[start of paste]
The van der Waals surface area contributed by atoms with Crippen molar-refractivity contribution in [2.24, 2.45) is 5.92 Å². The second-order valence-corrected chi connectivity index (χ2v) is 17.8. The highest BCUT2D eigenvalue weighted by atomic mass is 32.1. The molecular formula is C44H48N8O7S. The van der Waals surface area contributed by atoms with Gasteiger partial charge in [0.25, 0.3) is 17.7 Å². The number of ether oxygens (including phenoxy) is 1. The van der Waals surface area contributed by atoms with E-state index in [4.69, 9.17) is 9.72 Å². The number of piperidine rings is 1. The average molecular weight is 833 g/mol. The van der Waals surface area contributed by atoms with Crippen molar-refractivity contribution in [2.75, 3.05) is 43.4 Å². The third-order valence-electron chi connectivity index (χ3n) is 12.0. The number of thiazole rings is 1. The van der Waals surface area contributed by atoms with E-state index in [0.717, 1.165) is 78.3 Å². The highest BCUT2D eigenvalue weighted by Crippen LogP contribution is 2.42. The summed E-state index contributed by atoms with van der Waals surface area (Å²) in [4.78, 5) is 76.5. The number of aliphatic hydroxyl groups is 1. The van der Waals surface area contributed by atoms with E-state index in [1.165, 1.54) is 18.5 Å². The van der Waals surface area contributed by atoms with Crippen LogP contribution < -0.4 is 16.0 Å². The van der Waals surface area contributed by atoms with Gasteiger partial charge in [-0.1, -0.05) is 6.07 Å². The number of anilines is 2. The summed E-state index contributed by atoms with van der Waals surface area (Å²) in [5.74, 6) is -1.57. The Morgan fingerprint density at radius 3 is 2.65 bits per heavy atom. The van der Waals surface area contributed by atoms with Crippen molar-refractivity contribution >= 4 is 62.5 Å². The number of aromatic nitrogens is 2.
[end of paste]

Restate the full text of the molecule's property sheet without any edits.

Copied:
The van der Waals surface area contributed by atoms with Crippen molar-refractivity contribution in [2.24, 2.45) is 5.92 Å². The second-order valence-corrected chi connectivity index (χ2v) is 17.8. The highest BCUT2D eigenvalue weighted by atomic mass is 32.1. The molecular formula is C44H48N8O7S. The van der Waals surface area contributed by atoms with Gasteiger partial charge in [0.25, 0.3) is 17.7 Å². The number of ether oxygens (including phenoxy) is 1. The van der Waals surface area contributed by atoms with E-state index in [4.69, 9.17) is 9.72 Å². The number of piperidine rings is 1. The average molecular weight is 833 g/mol. The van der Waals surface area contributed by atoms with Crippen molar-refractivity contribution in [2.75, 3.05) is 43.4 Å². The third-order valence-electron chi connectivity index (χ3n) is 12.0. The number of thiazole rings is 1. The van der Waals surface area contributed by atoms with E-state index in [0.717, 1.165) is 78.3 Å². The highest BCUT2D eigenvalue weighted by Crippen LogP contribution is 2.42. The summed E-state index contributed by atoms with van der Waals surface area (Å²) in [4.78, 5) is 76.5. The number of aliphatic hydroxyl groups is 1. The van der Waals surface area contributed by atoms with E-state index in [1.165, 1.54) is 18.5 Å². The van der Waals surface area contributed by atoms with Crippen LogP contribution < -0.4 is 16.0 Å². The van der Waals surface area contributed by atoms with Gasteiger partial charge in [-0.1, -0.05) is 6.07 Å². The number of anilines is 2. The summed E-state index contributed by atoms with van der Waals surface area (Å²) in [5.74, 6) is -1.57. The Morgan fingerprint density at radius 3 is 2.65 bits per heavy atom. The van der Waals surface area contributed by atoms with Crippen molar-refractivity contribution >= 4 is 62.5 Å². The number of aromatic nitrogens is 2.